Rising damp is a nightmare. And we’re not talking about the 1974 sitcom. It can cause a host of issues, including mould growth and structural damage. Not to mention, it’s not exactly aesthetically pleasing. Luckily, there are some rising damp solutions that can prevent it. So let’s jump straight into it.
Have a moisture problem on your property;
Are seeing the growth of mould on walls and ceilings;
Need some rising damp solutions;
Then read on!
What is rising damp
Rising damp is a moisture problem that travels up through a structures’ wall. This is done by moisture and salt is sucked up through tiny holes in brickwork and mortar, and rising from the ground up. Which can cause damage to porous materials like plaster, wood, paint etc. A problem you don’t want to face.
On the bright side, rising damp is quite rare! Strangely, while it is rare, it is commonly misdiagnosed by surveyors. Mainly because fixing the issue of rising damp requires a much more extensive repair process. As you can imagine, this is a costly rising damp solution.
Signs of rising damp
While it might be rare, you’ll know when you have rising damp. This is because the signs of damage are far more noticeable than condensation or penetrating dampness. Unfortunately, signs of damage can take a while before appearing. Meaning your property could have a rising damp problem without you even knowing it.
It is most noticeable when it has penetrated the interior wall. While rising damp can affect exterior walls, it is much harder to notice. That being said, you should always look for whitened areas of the brickwork (salt deposits) and green or brown spots appearing about a metre from the base.
Rising damp internal wall
You are most likely to notice rising damp when it starts to affect your internal walls. While it is important to recognise the signs yourself, you should always get a professional surveyor in. They’ll carry out a full damp survey of your home and can properly identify the problem. With that said, let’s get onto what you should look for:
Tide Marks – These look like bubbles and mostly appear when a wall has been painted. Salt deposits can debond paint, so be sure to check for any fluffy white spots.
Peeling Wallpaper – Wallpaper will begin to peel away from the wall, starting from the bottom.
Damaged Plaster – Plaster will begin to appear discoloured and then deteriorate, leaving unpleasant gaps in the wall.
Dark patches – These will be damp to the touch and visible near the wall’s base.
Decaying Wood – Skirting boards, floor joists and floorboards will show signs of damage or rot.
Damp Smell – Not a surefire way to tell you have rising damp, as the smell of rising damp is indistinguishable from other types.
If you’ve noticed dampness in the wallpaper or plaster, this doesn’t always mean that you have rising damp. Wallpaper and plaster can also be affected by condensation, which is caused by poor heating or poor ventilation and is much easier to fix. For rising damp, always check the masonry and brickwork for moisture.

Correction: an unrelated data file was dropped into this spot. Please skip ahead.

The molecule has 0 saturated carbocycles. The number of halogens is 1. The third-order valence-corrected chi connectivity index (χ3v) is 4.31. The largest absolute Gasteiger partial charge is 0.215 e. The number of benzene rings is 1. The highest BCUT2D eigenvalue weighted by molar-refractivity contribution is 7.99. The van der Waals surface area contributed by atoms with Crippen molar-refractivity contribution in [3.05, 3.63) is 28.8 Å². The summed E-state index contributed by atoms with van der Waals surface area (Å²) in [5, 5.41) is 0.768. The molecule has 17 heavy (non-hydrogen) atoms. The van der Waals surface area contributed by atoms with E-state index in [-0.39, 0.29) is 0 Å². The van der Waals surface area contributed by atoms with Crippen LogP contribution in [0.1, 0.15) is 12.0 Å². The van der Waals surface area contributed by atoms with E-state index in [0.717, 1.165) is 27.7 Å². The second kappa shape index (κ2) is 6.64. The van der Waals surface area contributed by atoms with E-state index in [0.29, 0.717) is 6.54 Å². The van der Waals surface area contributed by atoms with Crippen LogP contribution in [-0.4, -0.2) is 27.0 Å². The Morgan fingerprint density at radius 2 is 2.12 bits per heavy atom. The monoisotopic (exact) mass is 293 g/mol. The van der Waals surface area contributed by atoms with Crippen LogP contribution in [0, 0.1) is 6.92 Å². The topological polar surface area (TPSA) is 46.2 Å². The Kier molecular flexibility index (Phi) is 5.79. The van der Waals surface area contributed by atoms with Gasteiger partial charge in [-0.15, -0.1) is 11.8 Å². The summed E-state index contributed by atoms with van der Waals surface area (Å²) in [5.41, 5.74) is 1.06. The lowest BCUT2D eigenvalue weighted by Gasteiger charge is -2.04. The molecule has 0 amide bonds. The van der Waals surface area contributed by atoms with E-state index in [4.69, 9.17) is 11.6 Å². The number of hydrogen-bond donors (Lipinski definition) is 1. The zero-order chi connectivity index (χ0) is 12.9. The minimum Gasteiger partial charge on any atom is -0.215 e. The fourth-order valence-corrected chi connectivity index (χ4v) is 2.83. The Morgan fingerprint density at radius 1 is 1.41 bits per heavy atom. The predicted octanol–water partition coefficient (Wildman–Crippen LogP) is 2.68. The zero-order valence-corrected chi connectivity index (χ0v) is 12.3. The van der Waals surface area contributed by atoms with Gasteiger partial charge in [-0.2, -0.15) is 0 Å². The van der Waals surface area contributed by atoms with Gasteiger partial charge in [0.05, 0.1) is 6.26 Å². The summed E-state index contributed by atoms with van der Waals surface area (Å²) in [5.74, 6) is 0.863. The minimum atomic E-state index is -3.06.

Rising damp solutions
Unfortunately, it’s doubtful you’re going to be able to solve rising damp by yourself. You need to access the brickwork or masonry of a property, which often involves removing any plaster on top of the surface. In turn, once the problem has been treated, you’ll probably need to spend money in order to repair the damage it has done.
Treatment involves something called damp proofing injection cream, or DPC for short. Essentially, it is injected into specially placed holes within the mortar, where it then reverts to a liquid. In liquid form, it allows it to easily permeate through the brickwork, absorbing moisture as it goes. Once the DPC liquid dries, it creates a water-repellent barrier that should save you from any moisture problems in the future.
Rising damp solutions – Waterproof membrane
Installing a waterproof membrane is a good option, but it is a much more extensive and expensive process. Waterproof membranes are installed in the foundations of your house and prevent any capillary action, preventing any moisture or salt from entering the bricks.
As you can imagine, this work can be difficult and time-consuming, as technicians will have to work piece-by-piece making sure to keep the structural integrity of your home. That being said, the work is worthwhile, as it is a long-term treatment for rising damp.
Rising damp – Landlord responsibilities
If you’re a landlord, unfortunately, you are solely responsible for the issue of rising damp. As per the tenancy agreement, you need to keep the interior and structure of your home in good condition.
A landlord’s repair responsibility will also mean that it’s the landlord’s responsibility have to fix any damage done by rising damp. This includes any of the conditions already discussed, like bubbling paint or loose wallpaper.
Plastering after treatment
Any plaster remaining after damp proofing the wall should be removed. This is because the plaster might still have salt deposits, which will attract and absorb moisture. Now, while you might be tempted to just use regular plaster, it’s better to use salt-retardent plaster. This is because using standard plaster can result in further damp problems, regardless of whether the wall has been damp proofed.
Salt retardant plaster has its own specifications for installation, so make sure whoever is replastering knows this.